Forest Floor Funeral
I sat in the roots a long time, listening to the gurgles and whirs, clicks and hums from the eldritch machinery that’s kept us all alive for a million years. Rootmen moved here and there, working, ignoring me.
It was cold down here. I was glad for the down-filled anorak my father had given me before I’d begun my descent.
Down here the sun didn’t shine, blocked by layers and layers of greedy leaves. One of the rootmen had given me a pair of amp goggles, and by enhanced starlight I watched them work. They’d grown, or perhaps evolved, hand-like feet, dense fur, and large eyes.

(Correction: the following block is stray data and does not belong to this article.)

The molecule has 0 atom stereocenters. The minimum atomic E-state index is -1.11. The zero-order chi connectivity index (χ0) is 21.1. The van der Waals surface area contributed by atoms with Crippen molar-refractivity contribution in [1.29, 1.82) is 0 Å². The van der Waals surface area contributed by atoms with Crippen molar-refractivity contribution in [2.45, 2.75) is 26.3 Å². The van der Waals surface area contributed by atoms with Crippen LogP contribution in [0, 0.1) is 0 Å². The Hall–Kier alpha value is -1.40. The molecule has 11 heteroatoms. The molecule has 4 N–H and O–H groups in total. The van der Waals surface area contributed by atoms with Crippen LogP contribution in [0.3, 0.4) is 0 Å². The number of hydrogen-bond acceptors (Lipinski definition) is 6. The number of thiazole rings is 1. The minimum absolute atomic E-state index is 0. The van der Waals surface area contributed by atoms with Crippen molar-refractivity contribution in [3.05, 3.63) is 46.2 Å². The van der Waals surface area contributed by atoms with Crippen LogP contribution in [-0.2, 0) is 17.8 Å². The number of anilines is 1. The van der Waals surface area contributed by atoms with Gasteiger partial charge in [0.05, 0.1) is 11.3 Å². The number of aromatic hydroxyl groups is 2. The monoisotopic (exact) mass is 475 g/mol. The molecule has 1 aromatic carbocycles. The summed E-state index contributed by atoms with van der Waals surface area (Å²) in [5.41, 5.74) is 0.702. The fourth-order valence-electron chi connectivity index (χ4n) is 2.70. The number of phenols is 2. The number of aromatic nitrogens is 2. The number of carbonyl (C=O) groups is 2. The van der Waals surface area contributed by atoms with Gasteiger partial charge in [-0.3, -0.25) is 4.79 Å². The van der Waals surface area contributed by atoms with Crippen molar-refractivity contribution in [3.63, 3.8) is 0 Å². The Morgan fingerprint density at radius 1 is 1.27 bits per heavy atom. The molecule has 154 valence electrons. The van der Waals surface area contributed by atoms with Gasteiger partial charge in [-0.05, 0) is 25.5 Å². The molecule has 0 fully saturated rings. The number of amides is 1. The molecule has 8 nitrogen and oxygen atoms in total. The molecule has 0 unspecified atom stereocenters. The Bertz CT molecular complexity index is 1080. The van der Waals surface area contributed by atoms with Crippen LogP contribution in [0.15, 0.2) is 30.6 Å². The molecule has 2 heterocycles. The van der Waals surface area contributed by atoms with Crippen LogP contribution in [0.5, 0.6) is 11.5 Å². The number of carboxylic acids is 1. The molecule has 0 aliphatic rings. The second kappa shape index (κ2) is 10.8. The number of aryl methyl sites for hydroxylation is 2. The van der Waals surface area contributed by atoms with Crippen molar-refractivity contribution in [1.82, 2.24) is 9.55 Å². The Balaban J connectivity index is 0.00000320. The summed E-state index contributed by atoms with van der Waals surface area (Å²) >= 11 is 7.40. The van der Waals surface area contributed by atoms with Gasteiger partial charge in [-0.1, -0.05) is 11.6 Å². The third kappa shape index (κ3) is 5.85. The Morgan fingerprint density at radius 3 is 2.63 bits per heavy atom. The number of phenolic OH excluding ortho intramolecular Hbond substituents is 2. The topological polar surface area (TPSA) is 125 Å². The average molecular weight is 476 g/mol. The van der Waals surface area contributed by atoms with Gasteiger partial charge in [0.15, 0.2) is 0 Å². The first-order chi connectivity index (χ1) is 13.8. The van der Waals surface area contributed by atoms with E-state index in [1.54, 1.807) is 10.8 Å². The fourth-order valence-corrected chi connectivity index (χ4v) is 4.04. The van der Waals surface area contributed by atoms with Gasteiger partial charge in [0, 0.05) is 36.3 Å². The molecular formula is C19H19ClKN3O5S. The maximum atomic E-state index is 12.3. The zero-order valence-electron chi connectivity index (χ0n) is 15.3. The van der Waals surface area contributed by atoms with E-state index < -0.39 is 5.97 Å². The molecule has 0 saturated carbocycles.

Six of them marched past me, carrying something wrapped in a white sheet. Something told me I didn’t want to know what it was, but I got up from where I sat and followed them.
They fetched up at one of the machines. One of them opened a door in its side. Another whispered prayers in their language, so near mine. Then they loaded the corpse into the machine and closed the door.
I stared down at the stars between the roots, underfoot.